Gay Politics

A 'Trauma' interview with Annie Vicars

This post was added late in 2001 when I tried to get some of my older work online in a vaguely useful form. (neƩ Barbelith) was created on November 1st 1999.

Amy Vickers grew up on the Isle of Wight. She was bullied and abused at school because she was a lesbian. She was too scared to tell her teachers or her parents. She tells her story:

“I had always been popular at school. I was sporty and considered clever, but I wasn’t a swot.

“I started having crushes on women when I was 12. I got really attached to girls in my year. They weren’t really good friends of mine, which is why I thought it was something different. It was all the really good-looking girls – the pretty ones.

“When I was about 15 I decided to come out as being gay to my best friend. She was great about it. I remember being so overwhelmed. Shortly afterwards I told some of my other close friends. They seemed fine, but were more cautious. They didn’t discuss it with me afterwards.

“I started to notice a change in attitude towards me at school. People kept their distance. Overnight there always seemed to be whispering around. Rumours started up that I was a slut – that I had slept with virtually every boy in the class – that I was weird – that I was a boy.

“When I was 16, a girl passed me a note. She asked me if it was true that I was gay. I was really surprised. I told her that I was, and she invited me to see a film with her.

“Over the next few weeks we saw a lot of each other. One day she told me she was bisexual. She grabbed my jumper and we kissed. That was my first kiss. It was wonderful, overwhelming. I had to leave, but I really wanted to stay. I wanted to sleep with her. I just wanted to do something.

“Everything was fine for a week but then people found out. I had written her a letter and somebody had found it. Lads started screaming at me in the playground. ‘You’ve kissed a girl’, they said, ‘You’ve had female saliva in your mouth. That’s gross.’ No one in the school would talk to me. The girl went into hiding. My best friend wasn’t at school. I was so scared of what might happen.

“Some people decided that I had made up kissing her because I was a ‘sick lesbian’. They said I was spreading nasty rumours because I fancied her so much. They said it was all a sick fantasy in my head. I had never been bullied before. It was really vindictive.

“I went to see the girl but she decided she couldn’t come to terms with it. She didn’t want her friends to find out. She didn’t want rumours spread about her. I couldn’t blame her.

“I had the most miserable Christmas of my life. I was so depressed and my parents didn’t know what was wrong with me because I hadn’t come out to them. I started drinking and I was cutting myself with razor blades. I felt so alone. My friends were no longer a protective wall – even they had stopped hanging around with me.

“It all came to a head in March. My motorbike was stolen and crashed down the road. I had dog shit and eggs put into my bag, abuse written across my locker – anything I didn’t put in my locker would be covered in graffiti. I had words spray-painted onto my jacket. I had kids telling me that they were going to beat my head in for all the ‘lies’ I was ‘spreading’.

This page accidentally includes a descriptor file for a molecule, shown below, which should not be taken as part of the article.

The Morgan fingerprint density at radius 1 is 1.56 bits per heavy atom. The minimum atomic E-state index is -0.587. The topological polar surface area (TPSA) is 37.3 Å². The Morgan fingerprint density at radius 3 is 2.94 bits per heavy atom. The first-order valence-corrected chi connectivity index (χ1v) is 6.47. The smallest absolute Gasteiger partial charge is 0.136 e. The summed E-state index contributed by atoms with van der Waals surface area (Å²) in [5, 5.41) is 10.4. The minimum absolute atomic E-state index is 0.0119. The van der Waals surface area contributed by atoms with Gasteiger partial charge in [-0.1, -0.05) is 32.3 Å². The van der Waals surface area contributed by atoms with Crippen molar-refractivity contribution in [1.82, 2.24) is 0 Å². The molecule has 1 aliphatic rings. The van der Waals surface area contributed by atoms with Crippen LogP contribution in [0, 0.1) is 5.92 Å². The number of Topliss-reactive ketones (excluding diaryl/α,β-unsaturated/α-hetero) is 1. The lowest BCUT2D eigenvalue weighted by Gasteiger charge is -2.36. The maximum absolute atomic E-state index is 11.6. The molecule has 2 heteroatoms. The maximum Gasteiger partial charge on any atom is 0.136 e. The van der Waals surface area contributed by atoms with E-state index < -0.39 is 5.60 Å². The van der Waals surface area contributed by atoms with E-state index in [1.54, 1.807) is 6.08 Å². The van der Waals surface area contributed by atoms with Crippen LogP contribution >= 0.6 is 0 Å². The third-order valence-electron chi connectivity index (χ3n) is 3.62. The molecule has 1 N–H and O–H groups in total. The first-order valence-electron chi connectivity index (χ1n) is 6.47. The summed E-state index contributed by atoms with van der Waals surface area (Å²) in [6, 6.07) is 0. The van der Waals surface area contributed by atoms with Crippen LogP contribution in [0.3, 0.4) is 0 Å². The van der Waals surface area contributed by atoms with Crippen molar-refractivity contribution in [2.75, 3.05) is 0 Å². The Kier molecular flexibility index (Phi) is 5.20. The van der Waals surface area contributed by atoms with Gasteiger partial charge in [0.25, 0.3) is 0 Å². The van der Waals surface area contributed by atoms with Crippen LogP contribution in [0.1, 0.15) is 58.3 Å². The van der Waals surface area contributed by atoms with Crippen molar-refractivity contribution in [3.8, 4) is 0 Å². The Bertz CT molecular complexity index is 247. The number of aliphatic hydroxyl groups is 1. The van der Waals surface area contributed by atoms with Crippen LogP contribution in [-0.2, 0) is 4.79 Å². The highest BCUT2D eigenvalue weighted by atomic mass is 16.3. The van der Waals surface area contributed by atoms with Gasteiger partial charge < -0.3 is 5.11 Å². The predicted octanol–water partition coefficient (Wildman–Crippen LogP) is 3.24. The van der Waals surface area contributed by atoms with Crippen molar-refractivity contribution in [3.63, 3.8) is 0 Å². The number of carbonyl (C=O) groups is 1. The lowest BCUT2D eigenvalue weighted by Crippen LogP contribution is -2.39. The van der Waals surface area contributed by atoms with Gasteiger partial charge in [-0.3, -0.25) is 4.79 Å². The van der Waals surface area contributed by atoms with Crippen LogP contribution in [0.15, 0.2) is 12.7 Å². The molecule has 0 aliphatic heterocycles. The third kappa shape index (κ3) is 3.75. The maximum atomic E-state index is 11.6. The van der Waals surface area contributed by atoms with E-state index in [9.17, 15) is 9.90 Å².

“I got into a couple of fights, and had bruises and cuts around my eye. I had a bottle smashed over my arm at one point. One day in the middle of a cookery lesson I even had knives thrown at me. I never told the teachers why it was happening because I thought they’d tell my parents.

“One night I was on my way to see my cousin on the other side of the island, and I was so upset, crying and shaking, that I crashed my motorbike. I was bruised all over, and could hardly walk for a week.

“The accident made me wake up – I couldn’t cope with school any more. Without telling my mum and my stepfather, I started contacting schools around where my original father lived. Even my form tutor agreed that I should leave the school.

“One day when my father was visiting, I broke down in tears and said that I had to leave home. I couldn’t tell them why, so my mother thought it was her fault. She couldn’t stop crying.

“Over the summer no one called me. I rang up all my old close friends and told them that I was leaving to do my A-levels in London, and that we were having a goodbye barbecue. None of them came. The day that I left was the worst day of my life. I had to explain to my little brother, who was only five, that I wasn’t going to be coming back. I couldn’t stop crying. I was leaving my home of ten years, my friends and my family.

“Things got so much better when I enrolled in a 6th form college in London. It was so liberating. I had no problems with my sexuality at all. I passed my A-levels and I am now at university. When I found out that there was no support for gay people I set up a society and became the Lesbian and Gay Officer. Since I have been here, I have come out to my family and we are getting on really well.

“I know that there are people who have had similar experiences to myself. I want to be here to support those who wanted to come out. Through the work we have done here many more people now know that it is OK to come out, and OK to be gay.”